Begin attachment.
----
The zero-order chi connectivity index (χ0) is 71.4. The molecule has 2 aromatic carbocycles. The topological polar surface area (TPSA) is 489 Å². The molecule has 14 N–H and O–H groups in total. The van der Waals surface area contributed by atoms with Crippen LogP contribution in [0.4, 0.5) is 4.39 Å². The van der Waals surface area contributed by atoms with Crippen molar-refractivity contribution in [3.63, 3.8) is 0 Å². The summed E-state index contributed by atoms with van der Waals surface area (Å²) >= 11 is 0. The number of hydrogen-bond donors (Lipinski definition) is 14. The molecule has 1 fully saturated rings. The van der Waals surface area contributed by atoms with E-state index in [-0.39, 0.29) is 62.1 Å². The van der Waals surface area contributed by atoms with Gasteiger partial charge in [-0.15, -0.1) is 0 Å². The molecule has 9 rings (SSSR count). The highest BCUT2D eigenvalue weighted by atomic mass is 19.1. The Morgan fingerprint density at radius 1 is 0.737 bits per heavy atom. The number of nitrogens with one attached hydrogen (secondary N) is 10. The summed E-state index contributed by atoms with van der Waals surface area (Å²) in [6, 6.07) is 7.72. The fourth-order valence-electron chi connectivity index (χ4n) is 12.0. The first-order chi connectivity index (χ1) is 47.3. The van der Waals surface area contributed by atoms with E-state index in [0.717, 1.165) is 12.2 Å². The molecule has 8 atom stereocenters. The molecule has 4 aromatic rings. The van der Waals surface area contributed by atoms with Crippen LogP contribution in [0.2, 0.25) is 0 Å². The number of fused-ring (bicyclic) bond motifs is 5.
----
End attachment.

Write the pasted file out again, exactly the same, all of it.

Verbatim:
The zero-order chi connectivity index (χ0) is 71.4. The molecule has 2 aromatic carbocycles. The topological polar surface area (TPSA) is 489 Å². The molecule has 14 N–H and O–H groups in total. The van der Waals surface area contributed by atoms with Crippen LogP contribution in [0.4, 0.5) is 4.39 Å². The van der Waals surface area contributed by atoms with Crippen molar-refractivity contribution in [3.63, 3.8) is 0 Å². The summed E-state index contributed by atoms with van der Waals surface area (Å²) >= 11 is 0. The number of hydrogen-bond donors (Lipinski definition) is 14. The molecule has 1 fully saturated rings. The van der Waals surface area contributed by atoms with E-state index in [-0.39, 0.29) is 62.1 Å². The van der Waals surface area contributed by atoms with Gasteiger partial charge in [-0.15, -0.1) is 0 Å². The molecule has 9 rings (SSSR count). The highest BCUT2D eigenvalue weighted by atomic mass is 19.1. The Morgan fingerprint density at radius 1 is 0.737 bits per heavy atom. The number of nitrogens with one attached hydrogen (secondary N) is 10. The summed E-state index contributed by atoms with van der Waals surface area (Å²) in [6, 6.07) is 7.72. The fourth-order valence-electron chi connectivity index (χ4n) is 12.0. The first-order chi connectivity index (χ1) is 47.3. The van der Waals surface area contributed by atoms with E-state index in [0.717, 1.165) is 12.2 Å². The molecule has 8 atom stereocenters. The molecule has 4 aromatic rings. The van der Waals surface area contributed by atoms with Crippen LogP contribution in [0.2, 0.25) is 0 Å². The number of fused-ring (bicyclic) bond motifs is 5.